Supreme Court Grants Nuns Reprieve From Obamacare Contraception Mandate
The Supreme Court on Friday granted a group of Catholic nuns from Colorado a temporary exemption from President Obama's controversial Affordable Care Act, or "Obamacare," which requires employers to cover contraceptives in their employees' health care plans.
The Little Sisters of the Poor declared in writing "that they are non-profit organizations that hold themselves out as religious and have religious objections to providing coverage for contraceptive services," and therefore the administration cannot enforce the requirement for contraceptive coverage, said the order issued by the entire Supreme Court.
The court said in its ruling that the religious order of nuns who take care of the needy and dying elderly doesn't have to sign a government form which can authorize a third party to provide the contraceptive coverage under the U.S. Department of Health and Human Services mandate.
The court's order also provides protection to more than 400 other Catholic organizations that receive health benefits through the same Catholic benefits provider, Christian Brothers, according to The Becket Fund for Religious Liberty.
Prior to Friday's order, injunctions had been awarded in 18 of the 19 similar cases in which relief had been requested, the Washington, D.C.-based Becket Fund said in a statement.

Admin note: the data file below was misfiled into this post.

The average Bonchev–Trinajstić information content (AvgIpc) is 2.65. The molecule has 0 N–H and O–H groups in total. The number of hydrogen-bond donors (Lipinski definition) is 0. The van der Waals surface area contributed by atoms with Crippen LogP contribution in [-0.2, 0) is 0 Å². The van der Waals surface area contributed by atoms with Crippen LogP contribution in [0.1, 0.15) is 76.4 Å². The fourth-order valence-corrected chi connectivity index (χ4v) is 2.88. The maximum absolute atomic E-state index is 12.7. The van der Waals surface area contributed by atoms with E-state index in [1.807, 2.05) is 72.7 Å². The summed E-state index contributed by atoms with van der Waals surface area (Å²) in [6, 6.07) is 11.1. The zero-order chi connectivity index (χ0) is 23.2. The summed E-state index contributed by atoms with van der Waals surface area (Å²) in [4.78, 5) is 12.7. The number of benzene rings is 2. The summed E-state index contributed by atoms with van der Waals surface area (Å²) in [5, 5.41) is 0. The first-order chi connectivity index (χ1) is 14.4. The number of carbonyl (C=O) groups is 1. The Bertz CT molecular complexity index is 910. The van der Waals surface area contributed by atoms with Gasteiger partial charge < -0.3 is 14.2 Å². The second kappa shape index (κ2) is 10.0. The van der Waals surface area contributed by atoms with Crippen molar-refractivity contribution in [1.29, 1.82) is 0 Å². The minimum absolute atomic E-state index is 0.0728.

The injunction apparently stays until the final judgment in Little Sisters of the Poor v. Sebelius. "This order should not be construed as an expression of the court's views on the merits" of the case, the court said.
"Virtually every other party who asked for protection from the mandate has been given it," said Mark Rienzi, senior counsel for The Becket Fund, who is representing the nuns. "It made no sense for the Little Sisters to be singled out for fines and punishment before they could even finish their suit."
Family Research Council President Tony Perkins also issued a statement following the court order.
"The Little Sisters of the Poor should not be forced to violate their conscience as a condition of continuing their important work with the poor and the elderly," Perkins said. "This temporary injunction stops HHS from forcing the Little Sisters of the Poor to violate their religious beliefs, pay massive fines or drop coverage altogether."
The mandate's safe harbor for religious groups expired Jan. 1, and it applies to businesses run from a faith perspective. "These employers must now choose between violating their faith, paying crippling fines of up to $100 per day per employee or dropping healthcare coverage for their employees altogether," Perkins said.
"Despite this injunction, the HHS mandate is unfair and should be repealed," the FRC head added.
There are currently 91 lawsuits challenging the HHS mandate, according to The Becket Fund.